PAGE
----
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June 3rd, 2014

What Does an Alcoholic Look Like?

By Liza


I recently had the opportunity to sit down with a lovely woman by the name of Brenna. As she sat in the black leather chair, her legs casually swung causing a small ripple through her long grey skirt. She wore a genuine smile and her brown eyes were peaceful. What you wouldn’t know by looking at her is that she is a 19-year-old recovering alcoholic. When the term “alcoholic” crosses your mind, you might picture a person on the street, sleeping in a gutter or sitting at a bar. However, alcoholics come from all walks of life and can even include people you know.


Certain families may be more likely to deal with alcoholism due to genetics. Whenever I used to hear people talking about genetics, I thought, “Oh, genetics, like how I look like my mom. I have brown hair because she has brown hair.” That is, one example of genetics, but here’s one more: Addictive behavior like alcoholism can also be passed down from parents, grandparents, and great-grandparents. A 2008 study at the University of Colorado Denver, showed that having an addiction to alcohol is caused by genes in 40-60% of people. (Collingwood, J 2010) What that means is that if you have a family member who suffered from alcoholism, you have 40-60% chance of also carrying that genetic trait.


Alcoholism is no joke, and it can destroy a person and all that surrounds them, which brings us back to Brenna. Growing up, she was raised by her mother. Her father wasn’t around because he was an alcoholic who also abused drugs. Her mother loved her very much but didn’t always know how to be a parent, as she was very young. Rules were never set in a clear way so Brenna never really knew her boundaries.


As a child, Brenna struggled with bullies and other kids at school. She didn’t feel very good about herself and thought that because she saw her family drinking alcohol it would help her feel better. It seemed like an easy enough idea, so she started to drink alcohol. This was a decision she would later regret. As she continued to drink alcohol, she didn’t feel better. She felt worse. She found herself getting more and more depressed. Brenna’s behavior continued for a few years until she was 15 years old. It wasn’t until a speaker from a program of notMYkid, called “amplif(i),” shared his story of recovery from substance abuse, that she made the choice to turn her life around. “His story is what saved my life,” Brenna said with a smile forming across her lips.


When this young man spoke, Brenna connected with him almost instantly and knew she needed to get help. She started to see a counselor and slowly started to feel stronger. When Brenna was offered alcohol, she was able to say “no”. She has been sober –without drugs or alcohol- for two years and is a college student with a bright future ahead of her.


Brenna is lucky. Her resilience is something that does and will always inspire me. Although she is clean and sober, because her choices around alcohol, she caused brain damage that may never heal. The human brain doesn’t finish developing until somewhere between the ages of 21 and 25. (Giedd, J.N. 1999) Prior to that time, alcohol use can cause damage to various parts of the brain like where memories are formed and stored.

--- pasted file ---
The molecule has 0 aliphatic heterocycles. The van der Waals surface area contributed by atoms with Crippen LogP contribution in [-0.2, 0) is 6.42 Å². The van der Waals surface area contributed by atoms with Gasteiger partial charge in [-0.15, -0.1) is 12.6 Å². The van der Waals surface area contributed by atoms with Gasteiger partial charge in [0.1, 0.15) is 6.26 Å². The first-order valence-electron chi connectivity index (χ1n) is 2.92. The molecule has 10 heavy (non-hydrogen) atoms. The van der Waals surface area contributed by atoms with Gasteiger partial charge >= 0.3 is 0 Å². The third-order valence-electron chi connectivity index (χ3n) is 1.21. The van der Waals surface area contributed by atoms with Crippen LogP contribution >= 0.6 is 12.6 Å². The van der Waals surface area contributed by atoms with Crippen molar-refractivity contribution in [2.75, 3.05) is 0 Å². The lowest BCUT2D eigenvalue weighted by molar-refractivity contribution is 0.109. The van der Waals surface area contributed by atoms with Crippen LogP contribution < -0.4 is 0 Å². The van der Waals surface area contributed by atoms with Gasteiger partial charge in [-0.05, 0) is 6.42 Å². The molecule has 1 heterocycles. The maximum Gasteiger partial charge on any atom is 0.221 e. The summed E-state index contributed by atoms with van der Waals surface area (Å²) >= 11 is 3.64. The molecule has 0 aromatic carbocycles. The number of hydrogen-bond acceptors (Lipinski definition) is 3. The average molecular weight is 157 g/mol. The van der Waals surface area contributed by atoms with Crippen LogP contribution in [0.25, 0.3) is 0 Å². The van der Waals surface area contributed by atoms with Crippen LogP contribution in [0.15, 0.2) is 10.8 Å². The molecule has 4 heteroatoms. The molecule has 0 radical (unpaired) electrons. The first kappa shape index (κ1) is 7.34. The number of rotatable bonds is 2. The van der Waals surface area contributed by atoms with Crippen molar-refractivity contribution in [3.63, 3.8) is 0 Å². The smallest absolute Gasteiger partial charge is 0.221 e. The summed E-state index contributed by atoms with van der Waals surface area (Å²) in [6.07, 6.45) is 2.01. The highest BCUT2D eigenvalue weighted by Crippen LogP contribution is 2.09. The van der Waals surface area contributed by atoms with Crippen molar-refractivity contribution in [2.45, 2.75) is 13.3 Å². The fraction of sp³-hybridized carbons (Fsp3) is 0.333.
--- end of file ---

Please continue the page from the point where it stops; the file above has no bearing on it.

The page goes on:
What happened to Brenna can happen to anyone. Pressure from classmates and friends is hard to ignore. When people in your home are making poor decision, it’s hard to be stronger than your environment, but I promise it is worth it. It’s a good idea to ask about your family’s history concerning addiction. This can help make your decisions easier.


As you’re reading this you may be rolling your eyes and thinking, “How am I supposed to be stronger than my environment?” I can tell you that it’s not an easy thing to do but it is possible, and I’m going to tell you how.


Let’s say you’ve just gotten out of school and you and a group of friends are talking about what you could do that afternoon. One of your friends says, “Hey I have an idea. Let’s go to the park and have a couple of beers.” First of all, we know from what I’ve already told you, that having a beer with your friends is not a good idea. Unfortunately it’s not easy to say “no” to your friends but it can be done in a way that will work.


Here are some ideas.


Always ask questions:
-Where will we be?
-What are we doing?

Name the problem:
-We’re going to be drinking


What might happen:
-We could get arrested
-We could do something stupid we could regret
-We could affect our brain development
-We could get caught by our parents


Suggest another activity:
-Let’s go play video games
-How about we go to the mall
-Want to catch a movie instead
-We could go swimming
-Let’s go play basketball (or another sport)


With these steps, you can put together a sentence that may sound something like this: “So, we’re going to be drinking, but I don’t know if that’s a good idea.” If your friend asks why, you could say, “Well, for one thing, it’s illegal and we could get arrested, not to mention how upset my parents would be. Why don’t we do something else like play video games, or catch a move or something?” If something along those lines does not work, as hard as it is, it may be time to just walk away. If your friends are really your friends, they will understand.


I challenge all of you to know your facts and I challenge you to be stronger than your environment. If you are, life will be more enjoyable because life with a clear mind will allow you to form memories that you can keep.

Substance Abuse

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